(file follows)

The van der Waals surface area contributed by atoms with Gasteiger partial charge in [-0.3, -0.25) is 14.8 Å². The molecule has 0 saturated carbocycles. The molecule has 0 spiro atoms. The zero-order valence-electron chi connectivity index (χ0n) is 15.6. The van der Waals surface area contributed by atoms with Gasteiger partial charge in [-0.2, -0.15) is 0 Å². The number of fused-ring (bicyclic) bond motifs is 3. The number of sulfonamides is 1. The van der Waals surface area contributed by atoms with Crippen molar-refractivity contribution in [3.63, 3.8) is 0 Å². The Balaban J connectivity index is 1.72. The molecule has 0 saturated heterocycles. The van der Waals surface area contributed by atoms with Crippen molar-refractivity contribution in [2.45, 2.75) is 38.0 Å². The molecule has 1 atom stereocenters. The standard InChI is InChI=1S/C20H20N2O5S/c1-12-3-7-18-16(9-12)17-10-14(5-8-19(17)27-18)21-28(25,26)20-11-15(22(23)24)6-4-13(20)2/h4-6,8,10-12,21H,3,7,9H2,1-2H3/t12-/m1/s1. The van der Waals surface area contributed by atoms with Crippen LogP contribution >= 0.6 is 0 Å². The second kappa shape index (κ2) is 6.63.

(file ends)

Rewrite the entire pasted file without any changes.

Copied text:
The van der Waals surface area contributed by atoms with Gasteiger partial charge in [-0.3, -0.25) is 14.8 Å². The molecule has 0 saturated carbocycles. The molecule has 0 spiro atoms. The zero-order valence-electron chi connectivity index (χ0n) is 15.6. The van der Waals surface area contributed by atoms with Gasteiger partial charge in [-0.2, -0.15) is 0 Å². The number of fused-ring (bicyclic) bond motifs is 3. The number of sulfonamides is 1. The van der Waals surface area contributed by atoms with Crippen molar-refractivity contribution in [3.63, 3.8) is 0 Å². The Balaban J connectivity index is 1.72. The molecule has 0 saturated heterocycles. The van der Waals surface area contributed by atoms with Crippen molar-refractivity contribution in [2.45, 2.75) is 38.0 Å². The molecule has 1 atom stereocenters. The standard InChI is InChI=1S/C20H20N2O5S/c1-12-3-7-18-16(9-12)17-10-14(5-8-19(17)27-18)21-28(25,26)20-11-15(22(23)24)6-4-13(20)2/h4-6,8,10-12,21H,3,7,9H2,1-2H3/t12-/m1/s1. The van der Waals surface area contributed by atoms with Crippen LogP contribution >= 0.6 is 0 Å². The second kappa shape index (κ2) is 6.63.